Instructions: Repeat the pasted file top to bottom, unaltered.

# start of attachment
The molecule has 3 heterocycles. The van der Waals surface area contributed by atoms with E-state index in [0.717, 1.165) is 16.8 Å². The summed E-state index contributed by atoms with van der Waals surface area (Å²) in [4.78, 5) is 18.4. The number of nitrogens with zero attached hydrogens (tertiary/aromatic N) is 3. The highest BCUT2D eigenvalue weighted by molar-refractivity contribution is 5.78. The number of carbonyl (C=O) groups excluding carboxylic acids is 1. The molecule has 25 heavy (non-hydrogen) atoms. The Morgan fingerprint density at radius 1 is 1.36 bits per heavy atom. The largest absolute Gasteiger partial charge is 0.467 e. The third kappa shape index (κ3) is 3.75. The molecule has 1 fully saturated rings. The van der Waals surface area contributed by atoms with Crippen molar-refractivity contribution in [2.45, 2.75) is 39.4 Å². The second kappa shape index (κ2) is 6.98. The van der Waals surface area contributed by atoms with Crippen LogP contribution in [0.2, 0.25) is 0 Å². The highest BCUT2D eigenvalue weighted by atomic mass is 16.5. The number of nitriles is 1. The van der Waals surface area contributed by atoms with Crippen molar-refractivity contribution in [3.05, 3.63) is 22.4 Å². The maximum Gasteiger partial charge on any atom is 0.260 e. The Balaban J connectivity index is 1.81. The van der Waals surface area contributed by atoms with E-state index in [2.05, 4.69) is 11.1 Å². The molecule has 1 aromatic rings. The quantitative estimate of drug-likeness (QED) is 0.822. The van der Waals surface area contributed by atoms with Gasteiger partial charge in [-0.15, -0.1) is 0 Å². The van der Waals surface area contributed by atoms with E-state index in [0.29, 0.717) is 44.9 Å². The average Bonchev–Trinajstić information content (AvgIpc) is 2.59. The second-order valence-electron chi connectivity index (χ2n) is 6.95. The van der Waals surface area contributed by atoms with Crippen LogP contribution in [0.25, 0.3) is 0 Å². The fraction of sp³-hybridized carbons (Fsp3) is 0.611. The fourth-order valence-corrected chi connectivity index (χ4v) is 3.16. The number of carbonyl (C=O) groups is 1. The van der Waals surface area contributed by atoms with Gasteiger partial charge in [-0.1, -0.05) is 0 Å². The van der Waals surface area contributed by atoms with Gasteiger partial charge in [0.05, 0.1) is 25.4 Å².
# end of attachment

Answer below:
The molecule has 3 heterocycles. The van der Waals surface area contributed by atoms with E-state index in [0.717, 1.165) is 16.8 Å². The summed E-state index contributed by atoms with van der Waals surface area (Å²) in [4.78, 5) is 18.4. The number of nitrogens with zero attached hydrogens (tertiary/aromatic N) is 3. The highest BCUT2D eigenvalue weighted by molar-refractivity contribution is 5.78. The number of carbonyl (C=O) groups excluding carboxylic acids is 1. The molecule has 25 heavy (non-hydrogen) atoms. The Morgan fingerprint density at radius 1 is 1.36 bits per heavy atom. The largest absolute Gasteiger partial charge is 0.467 e. The third kappa shape index (κ3) is 3.75. The molecule has 1 fully saturated rings. The van der Waals surface area contributed by atoms with Crippen molar-refractivity contribution in [2.45, 2.75) is 39.4 Å². The second kappa shape index (κ2) is 6.98. The van der Waals surface area contributed by atoms with Crippen LogP contribution in [0.2, 0.25) is 0 Å². The highest BCUT2D eigenvalue weighted by atomic mass is 16.5. The number of nitriles is 1. The van der Waals surface area contributed by atoms with Crippen molar-refractivity contribution in [3.05, 3.63) is 22.4 Å². The maximum Gasteiger partial charge on any atom is 0.260 e. The Balaban J connectivity index is 1.81. The van der Waals surface area contributed by atoms with E-state index in [2.05, 4.69) is 11.1 Å². The molecule has 1 aromatic rings. The quantitative estimate of drug-likeness (QED) is 0.822. The van der Waals surface area contributed by atoms with Gasteiger partial charge in [-0.15, -0.1) is 0 Å². The van der Waals surface area contributed by atoms with E-state index in [0.29, 0.717) is 44.9 Å². The average Bonchev–Trinajstić information content (AvgIpc) is 2.59. The second-order valence-electron chi connectivity index (χ2n) is 6.95. The van der Waals surface area contributed by atoms with Crippen LogP contribution in [0.25, 0.3) is 0 Å². The fraction of sp³-hybridized carbons (Fsp3) is 0.611. The fourth-order valence-corrected chi connectivity index (χ4v) is 3.16. The number of carbonyl (C=O) groups is 1. The van der Waals surface area contributed by atoms with Gasteiger partial charge in [-0.1, -0.05) is 0 Å². The van der Waals surface area contributed by atoms with Gasteiger partial charge in [0.05, 0.1) is 25.4 Å².